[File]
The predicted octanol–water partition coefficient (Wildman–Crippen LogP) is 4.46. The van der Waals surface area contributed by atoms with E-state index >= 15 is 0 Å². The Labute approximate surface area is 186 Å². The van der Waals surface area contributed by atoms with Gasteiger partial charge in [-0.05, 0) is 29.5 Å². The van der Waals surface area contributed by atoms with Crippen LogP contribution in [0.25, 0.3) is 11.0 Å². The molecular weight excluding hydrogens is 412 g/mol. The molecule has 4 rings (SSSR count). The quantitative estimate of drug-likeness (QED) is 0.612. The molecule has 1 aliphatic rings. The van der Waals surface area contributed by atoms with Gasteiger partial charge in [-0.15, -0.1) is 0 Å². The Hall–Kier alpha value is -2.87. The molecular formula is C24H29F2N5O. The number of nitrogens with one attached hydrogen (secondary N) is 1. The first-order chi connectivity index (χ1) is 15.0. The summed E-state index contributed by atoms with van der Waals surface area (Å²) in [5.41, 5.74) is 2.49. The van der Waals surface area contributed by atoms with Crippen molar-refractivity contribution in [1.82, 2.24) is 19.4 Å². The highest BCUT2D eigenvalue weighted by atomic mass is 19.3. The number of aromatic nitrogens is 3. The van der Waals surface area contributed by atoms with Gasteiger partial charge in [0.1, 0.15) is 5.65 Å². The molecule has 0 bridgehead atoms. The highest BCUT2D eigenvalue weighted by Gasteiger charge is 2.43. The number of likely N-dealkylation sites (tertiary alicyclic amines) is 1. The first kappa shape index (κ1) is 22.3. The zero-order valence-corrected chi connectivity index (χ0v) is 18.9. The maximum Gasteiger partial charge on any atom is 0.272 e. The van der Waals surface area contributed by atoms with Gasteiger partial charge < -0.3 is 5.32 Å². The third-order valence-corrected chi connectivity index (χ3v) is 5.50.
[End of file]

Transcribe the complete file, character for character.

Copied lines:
The predicted octanol–water partition coefficient (Wildman–Crippen LogP) is 4.46. The van der Waals surface area contributed by atoms with E-state index >= 15 is 0 Å². The Labute approximate surface area is 186 Å². The van der Waals surface area contributed by atoms with Gasteiger partial charge in [-0.05, 0) is 29.5 Å². The van der Waals surface area contributed by atoms with Crippen LogP contribution in [0.25, 0.3) is 11.0 Å². The molecular weight excluding hydrogens is 412 g/mol. The molecule has 4 rings (SSSR count). The quantitative estimate of drug-likeness (QED) is 0.612. The molecule has 1 aliphatic rings. The van der Waals surface area contributed by atoms with Gasteiger partial charge in [-0.15, -0.1) is 0 Å². The Hall–Kier alpha value is -2.87. The molecular formula is C24H29F2N5O. The number of nitrogens with one attached hydrogen (secondary N) is 1. The first-order chi connectivity index (χ1) is 15.0. The summed E-state index contributed by atoms with van der Waals surface area (Å²) in [5.41, 5.74) is 2.49. The van der Waals surface area contributed by atoms with Crippen molar-refractivity contribution in [1.82, 2.24) is 19.4 Å². The highest BCUT2D eigenvalue weighted by atomic mass is 19.3. The number of aromatic nitrogens is 3. The van der Waals surface area contributed by atoms with Gasteiger partial charge in [0.1, 0.15) is 5.65 Å². The molecule has 0 bridgehead atoms. The highest BCUT2D eigenvalue weighted by Gasteiger charge is 2.43. The number of likely N-dealkylation sites (tertiary alicyclic amines) is 1. The first kappa shape index (κ1) is 22.3. The zero-order valence-corrected chi connectivity index (χ0v) is 18.9. The maximum Gasteiger partial charge on any atom is 0.272 e. The van der Waals surface area contributed by atoms with Gasteiger partial charge < -0.3 is 5.32 Å². The third-order valence-corrected chi connectivity index (χ3v) is 5.50.